They must have thought, well, this isn’t working! Three years later, they began building the new church using adobe stone from Mecauayan, Binangonan and Rizal. During the Battle of Manila, however, the church was sacked (while the British were in their headquarters at Malate Church).

In 1863, it was the only public structure that survived a strong earthquake. The church is one of four UNESCO Heritage Sites under the collective title Baroque Churches of the Philippines. San Agustin has a wonderful museum that’s worth a visit and the interior architecture is amazing—the cloisters best of all.

To me, it’s the most beautiful church in the Philippines. And I’m hesitant to mention that it’s the most Instagrammable church in Manila—but of course you’re going there for history and prayer, right? Right?

The Parish of the Holy Sacrifice or UP Diliman Church
The Parish of the Holy Sacrifice or UP Diliman Church in QC. Photo from DMCI, which renovated the church in 2020

3. UP Diliman Church

Another favorite church for personal experience is the Parish of the Holy Sacrifice, which I first discovered as a journalism student at the University of the Philippines in Diliman. It was a quiet place across the shopping center where we bought our blue books and made deals with God to pass exams or for safe protests on campus or in the streets of Manila.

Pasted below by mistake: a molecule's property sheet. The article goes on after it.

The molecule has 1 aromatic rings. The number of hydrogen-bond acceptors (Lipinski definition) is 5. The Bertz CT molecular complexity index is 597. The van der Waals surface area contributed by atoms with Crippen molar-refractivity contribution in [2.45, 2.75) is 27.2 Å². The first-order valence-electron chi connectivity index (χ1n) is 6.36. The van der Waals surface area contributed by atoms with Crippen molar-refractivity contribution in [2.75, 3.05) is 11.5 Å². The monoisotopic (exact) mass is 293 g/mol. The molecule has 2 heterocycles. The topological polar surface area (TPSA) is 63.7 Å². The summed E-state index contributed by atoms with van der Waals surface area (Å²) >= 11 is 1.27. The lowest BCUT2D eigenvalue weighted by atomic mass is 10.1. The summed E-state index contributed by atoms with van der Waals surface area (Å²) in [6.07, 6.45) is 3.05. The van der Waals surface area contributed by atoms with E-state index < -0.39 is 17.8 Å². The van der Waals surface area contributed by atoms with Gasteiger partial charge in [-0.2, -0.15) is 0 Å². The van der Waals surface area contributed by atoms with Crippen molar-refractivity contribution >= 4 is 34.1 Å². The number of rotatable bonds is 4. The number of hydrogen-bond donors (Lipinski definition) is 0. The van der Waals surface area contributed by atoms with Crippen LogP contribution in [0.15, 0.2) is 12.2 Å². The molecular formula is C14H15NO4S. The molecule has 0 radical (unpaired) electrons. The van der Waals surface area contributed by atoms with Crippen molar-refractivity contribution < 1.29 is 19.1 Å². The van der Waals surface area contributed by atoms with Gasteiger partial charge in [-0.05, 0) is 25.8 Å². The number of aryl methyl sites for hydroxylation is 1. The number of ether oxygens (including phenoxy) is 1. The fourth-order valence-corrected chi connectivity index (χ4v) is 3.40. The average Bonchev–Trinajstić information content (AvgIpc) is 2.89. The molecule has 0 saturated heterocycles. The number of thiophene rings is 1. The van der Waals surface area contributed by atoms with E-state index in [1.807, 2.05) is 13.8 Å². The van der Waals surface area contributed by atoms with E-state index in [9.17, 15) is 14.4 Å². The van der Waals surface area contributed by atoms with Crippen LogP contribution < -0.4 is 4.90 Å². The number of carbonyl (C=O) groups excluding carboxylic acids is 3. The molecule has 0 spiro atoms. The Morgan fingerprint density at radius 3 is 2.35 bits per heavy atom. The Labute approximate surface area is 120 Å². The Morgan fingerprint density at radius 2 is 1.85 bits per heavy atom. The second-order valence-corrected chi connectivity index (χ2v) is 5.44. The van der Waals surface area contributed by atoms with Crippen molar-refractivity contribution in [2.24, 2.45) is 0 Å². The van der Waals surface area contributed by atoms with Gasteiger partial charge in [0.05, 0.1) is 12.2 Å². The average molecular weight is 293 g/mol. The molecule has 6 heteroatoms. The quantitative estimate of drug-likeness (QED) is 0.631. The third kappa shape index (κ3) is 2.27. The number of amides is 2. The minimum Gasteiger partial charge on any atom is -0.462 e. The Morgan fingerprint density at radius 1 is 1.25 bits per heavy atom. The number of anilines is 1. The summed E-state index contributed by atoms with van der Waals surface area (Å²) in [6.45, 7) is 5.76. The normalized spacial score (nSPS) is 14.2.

Constructed in 1950s, the church is the country’s first round church with an altar in the middle. It is recognized as a National Historical Landmark and Cultural Treasure. Five artists who would later be designated National Artists worked on the church—one for architecture, three for visual arts, and one for sculpture. UP Church was designed by Leandro Locsin, known for his modern style. Inside, there are 15 murals depicting the Stations of the Cross by Vicente Manansala who was then assisted by Ang Kiukok (the 15th mural depicts the Resurrection of Christ and is painted on the wall of the sacristy); Arturo Luz did the floor mural “River of Life” executed in terazzo and radiating from the altar. The cross depicting the Risen Christ and marble altar were designed by Napoleon Abueva.

What an absolute treasure! These five artists worked on the church when they were young designers. Architect Locsin was 27 when he was commissioned to design the church in 1955 by Fr. John Delaney, the Catholic chaplain at UP; sculptor Abueva was 25; painters Ang Kiukok was 24 and Luz was 29; and only Manansala, born in 1910, was above 30.  

In 2020, the church underwent restoration by DMCI whose founder, engineer David M. Consunji, built the original church.

The Minor Basilica of San Sebastian on Recto Avenue, Manila
The Minor Basilica of San Sebastian on Recto Avenue, Manila.  

4. San Sebastian Church